The timeshift for Steven vs Thibaut = – 739 seconds. Steven’s recordings catch up with Thibaut’s after 739 seconds on average, suggesting that Thibaut started his Strava recording 739 seconds later than Steven did. That means that when it comes to comparing distance between Thibaut and Steven, we should ignore for Steven the distance recorded for the first 739 seconds and start measuring from that point onwards. The average distance shift – the difference in distance recordings – is equal to 6461 meter. So in order to compare the Strava recordings for Steven and Thibaut, we have to shift the former data set by 739 seconds in time and 6461 meter in distance. Since these two are the only two ‘aggregate’ values – as opposed to absolute readings like altitude, temperature, watt, GPS location – these are the only we need to cater for.
By changing rider from steven to thomas we can easily find the accurate time and distance shift for Thomas de Gendt:
- Timeshift: 1915 seconds
- Distance Shift: 14237 meters
Thomas started recording far earlier than both Steven and Thibaut
Apply the time and distance shift to the data for Steven and Thomas – a small correction with regard to the earlier adjustment.
Analyzing the Race
Now that we have the data neatly aligned for all three riders we can use it for some race analysis through visualization of distance, time gaps, altitude.
Let’s create a chart of distance vs time using the shifted time and distance to see what it tells us about this stage in the Tour de France.
This tells the story quite well. We can see how Thomas started to fall behind Steven and Thibaut after 4500 seconds (46 km into the stage, based on Thibaut’s distance measuring). The Strave data resolution does not seem accurate enough to see the difference beteween Thibaut and Steven (6 seconds).
Time versus distance at any moment during the race
The next figure does something interesting: it shows time vs distance. In other words: it shows for each position along the route when each rider got there. And by comparing the lines for the riders, it reveals the timegap between the riders at each stage in the race. It roughly indicates a difference at the finish (the last recorded distance for Thibaut) of 1200 seconds or 20 minutes, which is indeed the result reported in the offical classification for the stage.
Note how we can add annotations to a Ploty Chart to add meaning and clarification to the data visualization.
The next figure shows how zooming in helps to reveal the exact time gap at any point along the route, in this case at the finish:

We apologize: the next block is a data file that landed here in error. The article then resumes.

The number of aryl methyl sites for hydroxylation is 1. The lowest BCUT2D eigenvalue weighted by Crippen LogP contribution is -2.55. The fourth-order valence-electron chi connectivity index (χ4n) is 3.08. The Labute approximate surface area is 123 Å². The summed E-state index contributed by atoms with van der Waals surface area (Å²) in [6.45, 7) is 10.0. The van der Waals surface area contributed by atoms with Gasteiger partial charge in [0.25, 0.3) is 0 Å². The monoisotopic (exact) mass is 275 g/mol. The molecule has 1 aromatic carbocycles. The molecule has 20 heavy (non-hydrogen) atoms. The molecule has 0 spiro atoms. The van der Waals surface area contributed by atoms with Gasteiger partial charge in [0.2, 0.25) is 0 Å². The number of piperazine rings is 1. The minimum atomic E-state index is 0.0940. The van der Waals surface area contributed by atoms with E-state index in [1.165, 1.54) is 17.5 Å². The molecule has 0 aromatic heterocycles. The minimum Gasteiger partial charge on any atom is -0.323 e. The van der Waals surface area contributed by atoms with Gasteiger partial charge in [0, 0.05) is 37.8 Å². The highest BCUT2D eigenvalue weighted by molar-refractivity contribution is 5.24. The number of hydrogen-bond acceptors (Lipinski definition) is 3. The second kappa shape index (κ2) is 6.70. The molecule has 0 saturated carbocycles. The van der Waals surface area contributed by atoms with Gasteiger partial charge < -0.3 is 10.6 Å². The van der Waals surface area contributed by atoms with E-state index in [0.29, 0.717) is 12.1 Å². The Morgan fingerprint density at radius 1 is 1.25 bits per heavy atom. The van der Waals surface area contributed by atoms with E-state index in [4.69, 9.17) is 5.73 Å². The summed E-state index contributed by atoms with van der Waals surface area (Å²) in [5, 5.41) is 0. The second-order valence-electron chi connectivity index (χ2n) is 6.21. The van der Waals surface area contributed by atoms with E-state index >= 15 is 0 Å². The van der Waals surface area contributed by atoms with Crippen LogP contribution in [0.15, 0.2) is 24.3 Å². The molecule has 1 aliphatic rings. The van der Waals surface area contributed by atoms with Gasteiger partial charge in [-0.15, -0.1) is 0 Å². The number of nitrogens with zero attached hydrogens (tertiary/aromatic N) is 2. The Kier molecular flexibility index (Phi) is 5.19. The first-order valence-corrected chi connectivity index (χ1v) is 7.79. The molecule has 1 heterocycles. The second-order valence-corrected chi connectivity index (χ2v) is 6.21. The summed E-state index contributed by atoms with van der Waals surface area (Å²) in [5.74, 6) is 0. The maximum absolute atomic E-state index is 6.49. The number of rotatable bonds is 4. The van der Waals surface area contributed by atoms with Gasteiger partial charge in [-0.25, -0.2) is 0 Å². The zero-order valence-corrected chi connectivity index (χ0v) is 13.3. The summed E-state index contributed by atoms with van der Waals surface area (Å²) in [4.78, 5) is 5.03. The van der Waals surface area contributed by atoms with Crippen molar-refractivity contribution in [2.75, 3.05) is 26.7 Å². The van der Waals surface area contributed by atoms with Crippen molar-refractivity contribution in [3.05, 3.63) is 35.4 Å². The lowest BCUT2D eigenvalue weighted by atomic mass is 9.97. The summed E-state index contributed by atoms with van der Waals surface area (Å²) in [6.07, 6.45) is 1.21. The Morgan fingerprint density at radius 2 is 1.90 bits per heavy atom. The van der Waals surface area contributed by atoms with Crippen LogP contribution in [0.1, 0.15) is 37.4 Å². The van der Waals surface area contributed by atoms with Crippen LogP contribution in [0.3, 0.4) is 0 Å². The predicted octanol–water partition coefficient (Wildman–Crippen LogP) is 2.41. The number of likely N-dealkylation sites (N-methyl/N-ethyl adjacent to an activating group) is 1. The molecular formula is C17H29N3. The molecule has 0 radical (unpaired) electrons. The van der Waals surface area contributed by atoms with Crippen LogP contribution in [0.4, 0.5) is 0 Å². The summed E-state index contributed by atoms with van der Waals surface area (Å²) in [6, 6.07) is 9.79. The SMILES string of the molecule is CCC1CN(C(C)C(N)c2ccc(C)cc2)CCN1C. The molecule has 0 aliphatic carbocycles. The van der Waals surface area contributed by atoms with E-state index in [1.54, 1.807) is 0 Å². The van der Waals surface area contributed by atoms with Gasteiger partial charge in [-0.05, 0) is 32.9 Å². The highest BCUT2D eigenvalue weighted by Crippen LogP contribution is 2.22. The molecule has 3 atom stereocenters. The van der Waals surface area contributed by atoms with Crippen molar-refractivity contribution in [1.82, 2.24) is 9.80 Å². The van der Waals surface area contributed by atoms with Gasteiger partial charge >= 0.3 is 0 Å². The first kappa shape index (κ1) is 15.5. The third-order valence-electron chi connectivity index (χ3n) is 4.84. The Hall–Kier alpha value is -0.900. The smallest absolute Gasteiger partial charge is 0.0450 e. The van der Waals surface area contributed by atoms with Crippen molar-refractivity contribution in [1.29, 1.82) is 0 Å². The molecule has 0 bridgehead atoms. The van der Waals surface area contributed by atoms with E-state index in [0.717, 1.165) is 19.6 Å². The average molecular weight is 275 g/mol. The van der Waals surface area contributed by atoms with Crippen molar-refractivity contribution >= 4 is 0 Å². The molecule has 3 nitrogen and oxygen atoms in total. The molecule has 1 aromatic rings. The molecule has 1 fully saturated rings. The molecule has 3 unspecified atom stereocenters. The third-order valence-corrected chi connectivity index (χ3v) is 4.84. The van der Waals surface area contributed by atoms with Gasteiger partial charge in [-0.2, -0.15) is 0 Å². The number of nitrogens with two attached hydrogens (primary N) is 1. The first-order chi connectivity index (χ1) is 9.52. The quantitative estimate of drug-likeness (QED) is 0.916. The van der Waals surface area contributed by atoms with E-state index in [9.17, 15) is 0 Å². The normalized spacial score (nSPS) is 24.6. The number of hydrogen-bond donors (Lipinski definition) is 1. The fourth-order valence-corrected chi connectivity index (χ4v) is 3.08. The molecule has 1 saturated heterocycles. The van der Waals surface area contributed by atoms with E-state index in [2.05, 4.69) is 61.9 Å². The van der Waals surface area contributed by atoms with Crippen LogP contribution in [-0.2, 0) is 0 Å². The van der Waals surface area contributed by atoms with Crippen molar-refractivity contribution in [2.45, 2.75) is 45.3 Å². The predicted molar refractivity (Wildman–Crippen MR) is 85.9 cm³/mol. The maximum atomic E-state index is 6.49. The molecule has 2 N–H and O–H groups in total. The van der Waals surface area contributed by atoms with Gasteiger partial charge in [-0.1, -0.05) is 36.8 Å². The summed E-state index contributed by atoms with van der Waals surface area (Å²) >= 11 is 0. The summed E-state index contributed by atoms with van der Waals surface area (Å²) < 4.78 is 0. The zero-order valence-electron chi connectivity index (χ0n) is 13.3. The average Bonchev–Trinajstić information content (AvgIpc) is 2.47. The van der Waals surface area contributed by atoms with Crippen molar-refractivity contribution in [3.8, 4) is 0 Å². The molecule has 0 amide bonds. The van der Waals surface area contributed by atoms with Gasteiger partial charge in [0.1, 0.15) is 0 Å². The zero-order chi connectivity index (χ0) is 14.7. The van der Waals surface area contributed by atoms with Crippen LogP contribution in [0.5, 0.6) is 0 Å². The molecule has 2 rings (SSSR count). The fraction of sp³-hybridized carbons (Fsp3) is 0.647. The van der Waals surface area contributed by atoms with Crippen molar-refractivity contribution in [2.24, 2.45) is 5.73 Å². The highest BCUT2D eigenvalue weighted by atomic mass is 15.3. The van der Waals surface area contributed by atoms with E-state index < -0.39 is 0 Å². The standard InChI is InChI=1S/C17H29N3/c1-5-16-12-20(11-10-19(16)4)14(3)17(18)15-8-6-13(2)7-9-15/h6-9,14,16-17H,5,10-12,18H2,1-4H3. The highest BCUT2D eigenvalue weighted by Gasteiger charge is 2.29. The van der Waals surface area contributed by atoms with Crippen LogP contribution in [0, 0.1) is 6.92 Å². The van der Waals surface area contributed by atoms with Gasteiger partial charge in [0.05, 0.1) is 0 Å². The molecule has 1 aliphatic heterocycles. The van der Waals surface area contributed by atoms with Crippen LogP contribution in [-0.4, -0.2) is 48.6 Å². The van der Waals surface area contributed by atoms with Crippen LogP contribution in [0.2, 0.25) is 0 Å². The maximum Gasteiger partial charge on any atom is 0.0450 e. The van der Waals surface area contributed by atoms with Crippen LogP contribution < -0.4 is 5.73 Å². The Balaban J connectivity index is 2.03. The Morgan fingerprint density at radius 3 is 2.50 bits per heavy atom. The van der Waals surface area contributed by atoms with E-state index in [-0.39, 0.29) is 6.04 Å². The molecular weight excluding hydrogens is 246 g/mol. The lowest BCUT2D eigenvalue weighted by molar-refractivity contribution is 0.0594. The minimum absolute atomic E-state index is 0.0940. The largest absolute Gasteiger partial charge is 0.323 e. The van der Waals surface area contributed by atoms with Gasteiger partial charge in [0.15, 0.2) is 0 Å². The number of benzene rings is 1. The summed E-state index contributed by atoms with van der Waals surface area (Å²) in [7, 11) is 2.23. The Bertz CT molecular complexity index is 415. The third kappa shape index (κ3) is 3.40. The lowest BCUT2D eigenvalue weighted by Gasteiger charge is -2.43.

Altitude vs Time for each of the riders
The altitude profile for this stage is quite distinct and the mountains play an important role in this stage. The next figure tells the stories of three men vs the mountains – with one man (Thomas) slowly falling behind on those steep climbs…
The Early Get-Away group – with Marco Haller
I would like to add the story of the early get away group. The first one to attack was Vicenzo Nibali. Unfortunately, he did not publish Strava data for this race. Someone who joined Nibali fairly early on – a member of a group of 17 riders – who did share his data is Marco Haller. By adding his data to the mix, we can see the early developments in the race.
Note: Marco Haller finished after 03H 36′ 41” (13001 seconds) with a time lag compared to Thibaut Pinot of 26′ 21” (1581 seconds behind)
Of course Marco did not start his Strava recording at the same time as Thibaut, so once again we have to compensate for a time shift. Let’s take a brief look at the shift by comparing Marco’s altitude vs (unshifted) time with those of the other three riders.
We notice that Marco’s recordings are the later than Thomas’s but earlier than those from both Steven and Thibaut.
Using the same approach for finding the true time shift and distance shift as before, this time using GPS locations from early on in the stage as we know that Marco parted ways with Thibaut very early on, we can quickly determine how to adjust Marco’s data set.
Next, apply all time shifts and distance shifts. Note: we only need to do this for Marco Haller as the data was already set for the other riders
Distance vs Time – showing Marco Haller’s early lead and later gap
The next figure shows the distance covered by each rider as a function of time. Marco Haller was part of the early break away group and covered more distance than Thibaut Pinot for example. After some time however, he was overtaken and subsequently fell behind.
His lead in meters and later his lag vs the other riders can easily be read from this figure (by drawing a vertical line can finding the difference along that line for each of the crosspoints)
Timing Summay in a Chart
The next chart shows time vs distance. It shows for each rider at what time they reached a certain distance. Initially those times are the same, then Marco’s times are earlier and after his capture by the main pack, slowly and surely his times are getting later – for reaching a certain distance. The finish line (a vertical line at the total distance for the stage) is added. The differences along this line between the riders are the time difference in the official ranking for this stage. For Marco Haller this difference with Thibaut is 1581 seconds.